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Help with Regular Expression string required to extract data to a token

asked on October 24, 2019

I am trying to use a pattern matching regular expression to extract the 9 characters in the middle of the file name string below to a token. So basically, in the 1st example below, i need "9Z0958097" to be extracted to a token and in the 2nd example i need "190188322". The string i need extracted is always 9 characters (either only numbers or mix of numbers and letters).

If it helps, the file name always ends with the same string of characters - _PUY_PUM_NOT

Any help with how to frame the regular expression would be appreciated.  Thank you.

Example File Names Below.




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replied on October 25, 2019 Show version history

On the assumption that the sequence of 9 letters and numbers is always preceded by an underscore and succeeded with an underscore the the following patter should do the trick:


\w = any word character
\d = any number character
Parentheses indicate that only the characters within them should be extracted
{9} = Finds a sequence of 9 characters that match the \w\d pattern

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replied on October 25, 2019

Yes, that worked, thank you, but for the following file it throws the following result. I am confused as to why that is the case. Any ideas? It should work correctly based on the expression you provided.

e.g. E_C_COMPANY_190186961_PUY_PUM_NOT

Result = C_COMPANY

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replied on October 25, 2019

This is the original one I used but later shortened it. It must consider the underscore to be a word character - welcome to the quirky world of regular expressions! Trial and error is key!


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replied on October 25, 2019

This works with all the examples so far. I will test it out further. Thanks again for your quick response. Much appreciated!!

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replied on October 31, 2019

Nigel, For some reason, it doesn't work in the following scenario. I cannot figure out a way to file this, any ideas?


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replied on November 4, 2019

Hi Amit - in that case it is returning "NATHANIEL" because it matches the sequence of 9 letters or numbers within underscore characters. 

Are there any other patterns in there we can take for granted? For example, does "PUY_PUM_NOT" always appear in the filename? Or maybe just "PUY"? Or does the string you want to return always end with a number?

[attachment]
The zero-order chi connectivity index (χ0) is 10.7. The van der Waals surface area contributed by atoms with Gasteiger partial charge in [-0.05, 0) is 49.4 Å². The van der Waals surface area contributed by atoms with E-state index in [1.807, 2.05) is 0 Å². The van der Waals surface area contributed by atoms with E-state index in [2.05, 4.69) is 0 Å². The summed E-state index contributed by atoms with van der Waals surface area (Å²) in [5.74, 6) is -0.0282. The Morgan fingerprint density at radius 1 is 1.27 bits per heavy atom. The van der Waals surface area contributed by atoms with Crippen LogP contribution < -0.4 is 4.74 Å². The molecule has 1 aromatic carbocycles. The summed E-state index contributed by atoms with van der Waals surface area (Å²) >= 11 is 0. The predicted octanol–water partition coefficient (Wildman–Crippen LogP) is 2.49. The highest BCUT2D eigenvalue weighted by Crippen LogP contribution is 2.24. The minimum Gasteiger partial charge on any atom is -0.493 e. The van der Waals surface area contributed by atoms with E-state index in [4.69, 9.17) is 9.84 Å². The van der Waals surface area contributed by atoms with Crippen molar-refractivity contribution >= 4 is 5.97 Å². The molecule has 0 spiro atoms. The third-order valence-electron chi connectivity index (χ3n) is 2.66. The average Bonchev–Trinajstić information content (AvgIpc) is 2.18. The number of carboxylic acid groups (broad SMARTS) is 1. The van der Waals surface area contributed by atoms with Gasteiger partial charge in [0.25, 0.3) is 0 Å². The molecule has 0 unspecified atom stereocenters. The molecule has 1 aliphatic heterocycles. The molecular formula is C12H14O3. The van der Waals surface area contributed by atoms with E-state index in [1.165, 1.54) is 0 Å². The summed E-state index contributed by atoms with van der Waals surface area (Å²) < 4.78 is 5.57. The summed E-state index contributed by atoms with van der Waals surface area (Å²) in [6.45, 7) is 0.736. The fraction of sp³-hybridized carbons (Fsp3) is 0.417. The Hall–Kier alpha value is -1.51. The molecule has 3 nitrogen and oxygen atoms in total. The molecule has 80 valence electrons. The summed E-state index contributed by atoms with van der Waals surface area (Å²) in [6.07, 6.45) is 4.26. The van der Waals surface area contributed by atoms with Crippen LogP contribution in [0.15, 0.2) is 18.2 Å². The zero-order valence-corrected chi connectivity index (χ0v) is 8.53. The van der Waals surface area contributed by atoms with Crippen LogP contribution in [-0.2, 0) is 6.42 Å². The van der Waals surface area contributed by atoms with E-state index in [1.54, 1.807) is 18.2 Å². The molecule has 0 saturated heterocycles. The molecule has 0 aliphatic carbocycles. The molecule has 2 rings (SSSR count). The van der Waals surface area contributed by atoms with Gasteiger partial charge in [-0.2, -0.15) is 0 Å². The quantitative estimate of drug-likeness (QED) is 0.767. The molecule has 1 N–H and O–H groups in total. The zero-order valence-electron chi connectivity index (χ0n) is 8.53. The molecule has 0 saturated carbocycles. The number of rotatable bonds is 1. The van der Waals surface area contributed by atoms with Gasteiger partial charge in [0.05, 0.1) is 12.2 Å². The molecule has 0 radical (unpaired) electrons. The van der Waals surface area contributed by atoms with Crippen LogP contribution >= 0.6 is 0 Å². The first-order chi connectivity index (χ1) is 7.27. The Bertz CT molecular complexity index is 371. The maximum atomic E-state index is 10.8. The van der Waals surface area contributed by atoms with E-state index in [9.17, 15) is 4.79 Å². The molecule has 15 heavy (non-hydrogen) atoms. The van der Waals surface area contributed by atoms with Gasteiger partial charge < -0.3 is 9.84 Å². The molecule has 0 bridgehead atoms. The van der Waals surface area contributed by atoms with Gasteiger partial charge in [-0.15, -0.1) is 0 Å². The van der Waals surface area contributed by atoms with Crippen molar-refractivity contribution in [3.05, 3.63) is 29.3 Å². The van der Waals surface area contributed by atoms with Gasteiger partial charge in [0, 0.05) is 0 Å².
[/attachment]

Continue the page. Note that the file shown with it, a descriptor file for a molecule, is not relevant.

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replied on November 4, 2019

Can you assume there is at least 2 underscores before the data to extract?


It will reduce false hits like BROOKS_NATHANIEL_LYNN_9Z0519242_PUY_PUM_NOT.PDF, but cannot completely eliminate them as BROOKS_LYNN_NATHANIEL_9Z0519242_PUY_PUM_NOT.PDF would still throw a false hit.


Can you assume that there will always be only 3 underscores following the desired text?



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replied on November 4, 2019

yes, PUY_PUM_NOT always appears at the very end of the filename.

And the string always ends with a number.

There is only 1 underscore between the names and case numbers.

Is it not possible to look for _PUY and then extract the 9 letters or numbers before this string?



If you can help me figure out the above for the workflow, then the 2nd workflow i am working on might be easier or not. This one does does not have any underscore (only spaces) between the names and always ends with PUY PUM.pdf This expressions is independent of the one above.

Case number like before is 9 numbers or letters, could be all numbers, or a mix of numbers and letters. I have listed the 3 formats below.





Thanks for the help, i so appreciate it.

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replied on November 4, 2019

I got this to work using the following - (\S{9})_PUY_PUM_NOT

and for the 2nd one -  (\S{9})\sPUY\sPUM

All is well.  Thanks for your help guys!!

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replied on November 5, 2019

If the desired data is guaranteed to always be 9 characters long and always end in a number, then an expression like this should work


[\s_] - tells it a white character (space) or an underscore

Then it starts the capture group

[^\s_]{8} - tells it 8 characters that are not white character (space) or underscore

\d - any single numeric character 0 - 9

Then it ends the capture group and is followed by

[\s_] - tells it a white character (space) or an underscore


With Regular Expressions, there are many ways to get the same thing, so you always need to provide as many constants as possible to be able to pick patterns that you can use to build the Regular Expression on.

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replied on November 5, 2019

Hi Bert, Yes, its always 9 characters and ends in a number.

I tested your expression and this works for both cases. Very helpful!!

Thanks a lot. This has been a great learning exercise.


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